A spring view of Upham Hall on the Oxford, Ohio, campus of Miami University

Late student’s legacy helps Miami undergrads achieve their research goals

A bonobo squats on a log. The primate rests its hands and one foot on a wood post in front of its body. Green foliage is visible in the background.
Miami University junior Jordan Martin, recipient of a 2015 award from the Rebecca Jeanne Andrew Memorial Award program, studies bonobos like the one pictured here.

This June, Miami University junior Jordan Martin will present his personality research on bonobos at the American Society of Primatologists’ annual meeting. He studied the endangered great apes at the Cincinnati Zoo last year.

The 21-year-old student will continue his research at the Columbus Zoo this summer, thanks to a $5,700 award from the Rebecca Jeanne Andrew Memorial Award program. He was awarded $2,500 last year.

This April marks the 20th anniversary of the fund that Rebecca’s family, friends and classmates established through the Miami University Foundation in her memory.

She and another student, Christopher Eggerton, 21, died on Nov. 19, 1995, in the French Alps after a group of students on a break from studies at Miami’s Luxembourg campus became stranded on a ski slope during a storm.

Rebecca, a junior majoring in anthropology, wanted to make a career in primatology, the scientific study of primates.

The awards are made on or near her April 14 birthday every year. And every year for the past 20 years, her parents, Jeff and Melanie Andrew, have made the drive from their home in Bath, in northeast Ohio, to Miami’s Oxford campus for the presentation.

“It’s always bittersweet,” Jeff Andrew said.

“It’s also very warm and rewarding,” Melanie Andrew added. “It feels good to both of us to see these students do such wonderful things with the award that they are presented. We love hearing about their projects.”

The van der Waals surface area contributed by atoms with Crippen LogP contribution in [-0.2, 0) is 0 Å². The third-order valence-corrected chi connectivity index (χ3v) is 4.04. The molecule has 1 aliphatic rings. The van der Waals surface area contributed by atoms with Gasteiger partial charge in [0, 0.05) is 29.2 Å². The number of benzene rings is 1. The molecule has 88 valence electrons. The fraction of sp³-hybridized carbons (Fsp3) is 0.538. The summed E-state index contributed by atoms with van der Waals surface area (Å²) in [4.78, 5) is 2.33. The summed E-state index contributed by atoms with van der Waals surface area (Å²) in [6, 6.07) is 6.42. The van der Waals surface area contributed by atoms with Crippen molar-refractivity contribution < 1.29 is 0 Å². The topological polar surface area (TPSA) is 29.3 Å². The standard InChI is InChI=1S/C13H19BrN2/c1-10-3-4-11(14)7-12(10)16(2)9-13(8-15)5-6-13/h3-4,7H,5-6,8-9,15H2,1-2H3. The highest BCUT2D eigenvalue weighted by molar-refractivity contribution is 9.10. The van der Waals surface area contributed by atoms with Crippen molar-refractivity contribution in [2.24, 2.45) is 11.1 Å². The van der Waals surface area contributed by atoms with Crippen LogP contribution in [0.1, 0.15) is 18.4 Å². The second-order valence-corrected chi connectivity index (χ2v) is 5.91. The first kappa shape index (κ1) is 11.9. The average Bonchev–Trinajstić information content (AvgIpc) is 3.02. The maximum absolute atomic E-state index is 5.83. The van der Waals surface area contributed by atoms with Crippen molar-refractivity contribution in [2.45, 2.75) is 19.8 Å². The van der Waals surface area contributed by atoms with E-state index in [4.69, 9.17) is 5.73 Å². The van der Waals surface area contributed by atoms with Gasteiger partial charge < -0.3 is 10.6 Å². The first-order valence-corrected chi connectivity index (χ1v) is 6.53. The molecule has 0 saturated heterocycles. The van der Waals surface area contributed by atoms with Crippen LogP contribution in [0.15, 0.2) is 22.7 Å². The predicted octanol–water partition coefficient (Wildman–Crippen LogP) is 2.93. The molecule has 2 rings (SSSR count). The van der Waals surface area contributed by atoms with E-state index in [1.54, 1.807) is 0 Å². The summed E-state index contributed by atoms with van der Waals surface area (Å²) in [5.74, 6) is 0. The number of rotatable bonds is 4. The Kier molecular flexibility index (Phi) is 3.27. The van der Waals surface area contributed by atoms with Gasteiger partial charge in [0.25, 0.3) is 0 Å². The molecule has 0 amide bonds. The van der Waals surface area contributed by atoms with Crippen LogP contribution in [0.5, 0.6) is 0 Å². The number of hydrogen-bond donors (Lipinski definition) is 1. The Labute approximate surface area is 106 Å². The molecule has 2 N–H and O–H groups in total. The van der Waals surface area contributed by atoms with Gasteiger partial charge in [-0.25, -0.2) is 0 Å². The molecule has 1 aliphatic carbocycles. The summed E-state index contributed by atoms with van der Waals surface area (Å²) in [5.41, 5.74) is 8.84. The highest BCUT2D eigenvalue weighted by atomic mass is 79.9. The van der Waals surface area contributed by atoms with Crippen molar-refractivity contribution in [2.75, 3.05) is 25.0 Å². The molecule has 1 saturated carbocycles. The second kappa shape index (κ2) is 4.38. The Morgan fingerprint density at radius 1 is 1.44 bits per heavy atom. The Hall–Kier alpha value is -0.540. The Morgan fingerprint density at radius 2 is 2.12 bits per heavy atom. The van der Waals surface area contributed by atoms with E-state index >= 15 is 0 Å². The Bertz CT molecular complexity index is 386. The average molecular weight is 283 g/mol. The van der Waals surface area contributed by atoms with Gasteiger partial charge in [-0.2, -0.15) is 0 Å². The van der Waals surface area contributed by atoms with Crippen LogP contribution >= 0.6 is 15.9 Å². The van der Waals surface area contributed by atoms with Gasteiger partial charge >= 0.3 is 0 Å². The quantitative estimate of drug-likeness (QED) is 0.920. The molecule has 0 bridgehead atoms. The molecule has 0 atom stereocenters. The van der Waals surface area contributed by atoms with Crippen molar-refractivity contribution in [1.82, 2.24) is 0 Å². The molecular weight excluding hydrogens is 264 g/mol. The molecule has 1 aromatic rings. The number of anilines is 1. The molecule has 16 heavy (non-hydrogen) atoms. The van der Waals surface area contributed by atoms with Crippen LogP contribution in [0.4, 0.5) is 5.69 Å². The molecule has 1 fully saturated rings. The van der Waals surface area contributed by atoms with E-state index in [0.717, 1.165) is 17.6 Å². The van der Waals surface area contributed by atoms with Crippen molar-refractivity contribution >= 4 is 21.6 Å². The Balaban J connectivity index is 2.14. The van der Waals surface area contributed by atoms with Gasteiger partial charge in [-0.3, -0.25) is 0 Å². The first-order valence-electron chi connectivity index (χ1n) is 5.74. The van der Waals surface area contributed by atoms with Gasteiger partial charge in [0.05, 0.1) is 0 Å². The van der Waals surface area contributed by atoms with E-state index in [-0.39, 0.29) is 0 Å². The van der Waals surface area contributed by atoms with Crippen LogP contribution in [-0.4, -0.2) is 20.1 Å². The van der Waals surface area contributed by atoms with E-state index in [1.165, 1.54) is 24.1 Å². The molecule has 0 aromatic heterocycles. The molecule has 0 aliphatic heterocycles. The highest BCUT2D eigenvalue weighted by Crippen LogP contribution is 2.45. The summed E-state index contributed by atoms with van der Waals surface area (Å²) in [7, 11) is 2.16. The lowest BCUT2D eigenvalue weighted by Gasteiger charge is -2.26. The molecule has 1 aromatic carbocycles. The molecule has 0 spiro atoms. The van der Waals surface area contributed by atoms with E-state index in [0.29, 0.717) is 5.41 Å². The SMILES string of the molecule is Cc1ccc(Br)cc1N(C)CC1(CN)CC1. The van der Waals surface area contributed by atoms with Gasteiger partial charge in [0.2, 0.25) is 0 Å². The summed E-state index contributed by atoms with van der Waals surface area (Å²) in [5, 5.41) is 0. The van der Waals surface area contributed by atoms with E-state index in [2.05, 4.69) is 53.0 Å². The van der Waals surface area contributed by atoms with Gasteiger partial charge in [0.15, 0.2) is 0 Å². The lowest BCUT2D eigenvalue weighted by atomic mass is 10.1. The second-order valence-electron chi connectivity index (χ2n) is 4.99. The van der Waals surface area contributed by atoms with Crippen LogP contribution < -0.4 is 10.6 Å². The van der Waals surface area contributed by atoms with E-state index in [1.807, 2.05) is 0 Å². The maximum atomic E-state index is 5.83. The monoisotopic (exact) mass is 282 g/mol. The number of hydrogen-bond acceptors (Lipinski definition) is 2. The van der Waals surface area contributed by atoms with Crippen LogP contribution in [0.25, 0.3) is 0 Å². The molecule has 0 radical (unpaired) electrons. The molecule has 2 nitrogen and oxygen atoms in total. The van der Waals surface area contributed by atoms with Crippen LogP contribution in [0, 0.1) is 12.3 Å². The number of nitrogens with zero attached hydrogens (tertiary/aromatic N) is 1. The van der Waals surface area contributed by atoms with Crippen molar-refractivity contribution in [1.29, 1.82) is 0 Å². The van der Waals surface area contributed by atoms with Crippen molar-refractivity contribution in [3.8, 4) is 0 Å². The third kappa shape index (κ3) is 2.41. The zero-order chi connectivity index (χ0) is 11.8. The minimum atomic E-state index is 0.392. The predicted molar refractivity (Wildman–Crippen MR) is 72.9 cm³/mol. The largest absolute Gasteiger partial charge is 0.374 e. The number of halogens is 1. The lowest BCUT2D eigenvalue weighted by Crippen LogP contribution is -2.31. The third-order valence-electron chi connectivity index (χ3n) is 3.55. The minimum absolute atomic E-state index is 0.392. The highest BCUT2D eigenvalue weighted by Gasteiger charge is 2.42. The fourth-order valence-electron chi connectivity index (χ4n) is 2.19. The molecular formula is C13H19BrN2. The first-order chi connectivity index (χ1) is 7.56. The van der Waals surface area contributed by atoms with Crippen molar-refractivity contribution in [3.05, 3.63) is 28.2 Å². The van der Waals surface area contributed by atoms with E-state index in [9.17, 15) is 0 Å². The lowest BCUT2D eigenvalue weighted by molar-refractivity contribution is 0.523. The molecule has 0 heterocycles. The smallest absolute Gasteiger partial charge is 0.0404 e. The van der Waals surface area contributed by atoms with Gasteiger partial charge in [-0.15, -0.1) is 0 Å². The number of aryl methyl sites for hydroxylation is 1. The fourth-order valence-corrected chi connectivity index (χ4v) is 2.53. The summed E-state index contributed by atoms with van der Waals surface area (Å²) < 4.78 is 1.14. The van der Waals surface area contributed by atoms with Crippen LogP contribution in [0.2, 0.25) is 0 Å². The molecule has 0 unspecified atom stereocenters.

On Tuesday — what would have been Rebecca’s 40th birthday — they gathered again in Upham Hall to celebrate what Linda Marchant, professor of anthropology and director of the university honors program, called “a tremendous legacy.”

Forty five “Rebecca awards” totaling $64,391 have supported undergraduate students interested in primatology or biological anthropology conduct research. A three-member faculty committee and Rebecca’s parents review the proposals. Awards have sent recipients to study primates in England, Ecuador, Kenya, Senegal, Uganda, Madagascar, Thailand, Nepal, Costa Rica and multiple sites in the United States.

Ten recipients have gone on to earn their doctorate degrees, Marchant noted.

Mark Allen Peterson, chair of anthropology and professor of anthropology and international studies, said the Rebecca Jeanne Andrew Memorial Award program’s impact is noteworthy.

“This program has had significant impact on a large number of students with anthropology, biology or zoology degrees whose successful research projects, funded by the award, have gotten them into prestigious graduate schools,” Peterson said. “Many professional primatologists now working at universities, zoos and research centers got their start at Miami through this award.”

Martin — a psychology and biology double major with minors in anthropology and neuroscience — plans to pursue graduate studies in psychology or evolutionary anthropology after he graduates from Miami in 2016. He would like to continue studying the social and personality psychology of humans and bonobos.

“The award has allowed me to achieve more than I ever thought possible as an undergraduate student,” Martin said. “During the course of my research, I have fallen in love with bonobos and plan to dedicate my life to ensuring their biological success as an endangered species as well as their psychological well-being in captivity.”

Rebecca Andrew had a similar passion for primates.

Marchant fondly remembers her as bright, ambitious and funny, with boundless energy, a love of nature and a deep commitment to conservation. “She was everything you look for in a student,” she said.

A picture of Rebecca, a gift from her parents, still hangs in Marchant’s research laboratory, along with another one of Rebecca with her friend Melanie Peterson, who joined Jennifer Weghorst as being the first “Rebecca award” recipients in 1996.

The pictures are there to honor her memory but also to put a face to Rebecca for students who will never know her but quickly become familiar with her lasting legacy through the program that may one day help them achieve research goals of their own.

Written by Margo Kissell, Miami University News & Communications. Originally appeared as a “Top Story” on Miami University’s News and Events website.

Bonobo photo by Natataek at English Wikivoyage via Wikimedia Commons, used under Creative Commons license.

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